The KillerBee framework consists of several tools, not all of which has been implemented in the Attify ZigBee Framework yet. Now, the Attify ZigBee framework consists of the few essential tools required in ZigBee pentesting. The remaining tools would be added in the future releases of the tool.
You can know more about the tools in the KillerBee suite and their functionalities here.
Getting your Hands Dirty
We believe that there’s no better way to explain how things work than demonstrating the work. This is also the methodology we use in our training classes where we teach IoT Exploitation (link).
So, for this blog post, we will demonstrate the usage of Attify ZigBee Framework by using it to hack an off the shelf IoT smart bulb.
To understand and try out the following tutorial, you will need the following setup:
Tools of the Trade:
- Atmel RzRaven USB Stick flashed with KillerBee – You can follow the flashing process described on the KillerBee’s GitHub repo here or buy a pre-flashed version of RzRaven ready to use here.
- Vulnerable IoT device
- VM/System with Attify ZigBee Framework installed
Once you are done setting up the tool, plug in the Atmel RzRaven USB stick into your system and fire up the tool. For this demo, we will need the following tools:
Select the tools mentioned above from the tool configuration menu and hit save configuration to setup the UI for this exercise.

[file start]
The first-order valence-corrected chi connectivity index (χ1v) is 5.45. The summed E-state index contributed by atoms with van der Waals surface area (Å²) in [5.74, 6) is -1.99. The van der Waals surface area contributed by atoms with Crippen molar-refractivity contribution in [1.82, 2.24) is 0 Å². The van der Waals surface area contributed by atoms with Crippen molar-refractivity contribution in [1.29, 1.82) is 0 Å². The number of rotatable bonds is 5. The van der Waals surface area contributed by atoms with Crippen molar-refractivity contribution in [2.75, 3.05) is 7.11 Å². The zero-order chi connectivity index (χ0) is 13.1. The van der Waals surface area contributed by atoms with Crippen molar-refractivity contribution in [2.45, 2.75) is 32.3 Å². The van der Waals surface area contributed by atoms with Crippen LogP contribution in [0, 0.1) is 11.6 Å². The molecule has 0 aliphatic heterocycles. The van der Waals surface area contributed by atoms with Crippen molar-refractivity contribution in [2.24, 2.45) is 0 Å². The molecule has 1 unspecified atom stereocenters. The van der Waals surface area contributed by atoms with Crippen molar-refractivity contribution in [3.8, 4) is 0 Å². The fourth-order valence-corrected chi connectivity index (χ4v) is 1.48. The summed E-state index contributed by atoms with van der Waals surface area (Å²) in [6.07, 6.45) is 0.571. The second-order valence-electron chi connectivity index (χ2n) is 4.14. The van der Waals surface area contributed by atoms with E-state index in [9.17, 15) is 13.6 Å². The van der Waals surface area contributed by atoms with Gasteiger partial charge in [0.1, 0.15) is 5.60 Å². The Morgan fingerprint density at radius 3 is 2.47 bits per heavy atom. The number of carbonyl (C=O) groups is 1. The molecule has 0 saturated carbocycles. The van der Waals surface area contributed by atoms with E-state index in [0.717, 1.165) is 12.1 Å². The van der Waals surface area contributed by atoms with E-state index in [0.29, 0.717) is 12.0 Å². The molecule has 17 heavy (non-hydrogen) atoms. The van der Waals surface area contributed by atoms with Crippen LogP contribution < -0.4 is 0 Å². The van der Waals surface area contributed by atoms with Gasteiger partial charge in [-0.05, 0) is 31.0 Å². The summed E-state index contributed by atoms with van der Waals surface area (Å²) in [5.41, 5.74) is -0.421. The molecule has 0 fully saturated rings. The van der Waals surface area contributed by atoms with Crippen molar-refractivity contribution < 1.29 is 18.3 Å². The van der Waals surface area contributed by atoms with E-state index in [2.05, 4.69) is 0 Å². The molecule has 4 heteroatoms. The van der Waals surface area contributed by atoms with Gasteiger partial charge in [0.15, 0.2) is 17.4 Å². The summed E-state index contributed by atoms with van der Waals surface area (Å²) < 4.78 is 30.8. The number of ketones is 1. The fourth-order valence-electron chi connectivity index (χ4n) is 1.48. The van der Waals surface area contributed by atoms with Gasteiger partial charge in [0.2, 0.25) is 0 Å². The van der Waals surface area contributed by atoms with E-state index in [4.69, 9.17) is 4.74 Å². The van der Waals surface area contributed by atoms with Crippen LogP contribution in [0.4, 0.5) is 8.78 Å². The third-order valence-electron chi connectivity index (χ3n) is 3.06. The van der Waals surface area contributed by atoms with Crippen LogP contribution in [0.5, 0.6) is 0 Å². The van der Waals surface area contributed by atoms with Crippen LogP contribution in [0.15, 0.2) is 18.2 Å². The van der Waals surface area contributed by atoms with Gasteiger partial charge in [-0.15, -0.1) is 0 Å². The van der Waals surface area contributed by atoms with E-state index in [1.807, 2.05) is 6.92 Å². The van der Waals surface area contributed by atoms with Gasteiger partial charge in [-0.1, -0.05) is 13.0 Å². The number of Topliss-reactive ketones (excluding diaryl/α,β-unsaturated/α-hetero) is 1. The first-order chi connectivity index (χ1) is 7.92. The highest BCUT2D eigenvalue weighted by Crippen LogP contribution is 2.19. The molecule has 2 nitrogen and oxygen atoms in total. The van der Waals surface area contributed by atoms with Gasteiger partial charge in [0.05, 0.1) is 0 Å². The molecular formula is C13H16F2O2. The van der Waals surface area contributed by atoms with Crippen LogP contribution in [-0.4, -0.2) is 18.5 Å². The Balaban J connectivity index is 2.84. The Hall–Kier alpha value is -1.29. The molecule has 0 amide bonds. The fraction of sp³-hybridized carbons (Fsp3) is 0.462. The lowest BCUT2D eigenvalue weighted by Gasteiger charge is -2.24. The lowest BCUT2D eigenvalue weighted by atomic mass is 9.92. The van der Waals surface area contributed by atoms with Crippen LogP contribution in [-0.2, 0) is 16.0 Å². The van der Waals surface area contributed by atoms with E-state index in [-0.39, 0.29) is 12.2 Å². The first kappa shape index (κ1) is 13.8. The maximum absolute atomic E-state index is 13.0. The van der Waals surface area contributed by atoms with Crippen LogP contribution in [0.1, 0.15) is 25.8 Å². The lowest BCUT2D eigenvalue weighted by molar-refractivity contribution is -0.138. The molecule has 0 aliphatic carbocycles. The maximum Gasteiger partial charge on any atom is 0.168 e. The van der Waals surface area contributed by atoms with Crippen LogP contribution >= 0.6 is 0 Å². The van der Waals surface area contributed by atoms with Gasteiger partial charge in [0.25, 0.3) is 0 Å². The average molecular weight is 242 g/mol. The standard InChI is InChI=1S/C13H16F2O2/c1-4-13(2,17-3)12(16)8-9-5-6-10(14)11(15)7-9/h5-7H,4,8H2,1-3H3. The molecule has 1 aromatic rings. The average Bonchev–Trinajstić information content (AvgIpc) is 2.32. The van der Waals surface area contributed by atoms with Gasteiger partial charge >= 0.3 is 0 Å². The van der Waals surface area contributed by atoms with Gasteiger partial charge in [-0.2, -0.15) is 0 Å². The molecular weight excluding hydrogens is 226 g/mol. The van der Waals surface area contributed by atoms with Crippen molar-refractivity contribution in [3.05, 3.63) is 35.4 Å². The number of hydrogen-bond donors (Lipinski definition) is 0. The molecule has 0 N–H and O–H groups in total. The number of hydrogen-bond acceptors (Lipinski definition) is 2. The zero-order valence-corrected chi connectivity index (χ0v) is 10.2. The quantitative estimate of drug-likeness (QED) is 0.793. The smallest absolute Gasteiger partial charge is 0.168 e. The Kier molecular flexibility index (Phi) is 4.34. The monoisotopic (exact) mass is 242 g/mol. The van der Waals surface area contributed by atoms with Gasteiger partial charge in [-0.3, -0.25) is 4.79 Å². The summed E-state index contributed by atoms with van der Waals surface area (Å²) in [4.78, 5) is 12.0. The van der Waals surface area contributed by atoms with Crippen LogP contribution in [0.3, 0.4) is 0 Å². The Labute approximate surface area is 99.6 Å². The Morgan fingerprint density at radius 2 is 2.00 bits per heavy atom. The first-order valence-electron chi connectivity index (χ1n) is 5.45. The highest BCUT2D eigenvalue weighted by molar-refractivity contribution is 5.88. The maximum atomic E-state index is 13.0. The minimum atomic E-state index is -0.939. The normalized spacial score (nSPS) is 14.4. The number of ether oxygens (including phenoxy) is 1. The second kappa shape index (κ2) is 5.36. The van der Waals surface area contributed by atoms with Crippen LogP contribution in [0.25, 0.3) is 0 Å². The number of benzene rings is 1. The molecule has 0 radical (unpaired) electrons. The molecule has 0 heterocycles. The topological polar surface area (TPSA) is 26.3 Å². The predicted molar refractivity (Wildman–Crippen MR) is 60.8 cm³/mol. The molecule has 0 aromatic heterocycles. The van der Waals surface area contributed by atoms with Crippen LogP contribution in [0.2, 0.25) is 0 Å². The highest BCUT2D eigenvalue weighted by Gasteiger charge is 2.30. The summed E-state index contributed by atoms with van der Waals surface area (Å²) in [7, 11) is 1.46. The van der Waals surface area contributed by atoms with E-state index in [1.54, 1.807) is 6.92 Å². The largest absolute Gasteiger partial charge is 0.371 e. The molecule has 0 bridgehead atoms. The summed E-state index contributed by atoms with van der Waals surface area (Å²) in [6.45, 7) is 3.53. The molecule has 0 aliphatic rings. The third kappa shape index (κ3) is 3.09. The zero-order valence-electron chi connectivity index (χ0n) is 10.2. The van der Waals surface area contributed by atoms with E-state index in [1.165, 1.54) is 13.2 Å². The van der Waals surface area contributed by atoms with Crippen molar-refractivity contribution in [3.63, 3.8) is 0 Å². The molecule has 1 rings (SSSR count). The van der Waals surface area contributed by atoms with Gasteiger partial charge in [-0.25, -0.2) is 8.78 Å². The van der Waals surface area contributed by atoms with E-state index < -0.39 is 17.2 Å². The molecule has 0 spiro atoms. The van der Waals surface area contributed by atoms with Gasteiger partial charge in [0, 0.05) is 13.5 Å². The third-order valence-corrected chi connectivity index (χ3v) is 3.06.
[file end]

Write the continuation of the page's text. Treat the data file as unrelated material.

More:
Finding the Atmel RZRaven USB Stick
To get started, simply plug in your RZRaven USB Stick which should be detected in the zbid tab.
The zbid tab should look like something as shown below.
Now that we have our RzRaven USB stick connected and detected successfully in the Attify ZigBee Framework, all we need to do is figure out the channel being used by our target device and then use that information to craft further exploits.
Finding Channel of Target Device
ZigBee uses a total of 16 channels from the 2.4 GHz band for all communication purposes. The initial goal of us as a security researcher is to identify the channel being used by our target device for its communications. This is where zbstumbler comes to use.
Zbstumbler is a network discovery tool for ZigBee based devices. The way it works is that it transmits beacon request frames and displays information about the response beacon frames if any. All of this is performed while hopping between channels every two seconds. This entire process helps us find all the various ZigBee devices on any of the 16 channels.
In case you already have an idea of the channel which the device might be using for its ZigBee communication, you can also specify that individual channel to send and receive beacon request and response frames over that single channel.
As you can see from the screenshot above, zbstumbler was successfully able to identify a ZigBee device on channel 20.
Dumping Zigbee Packets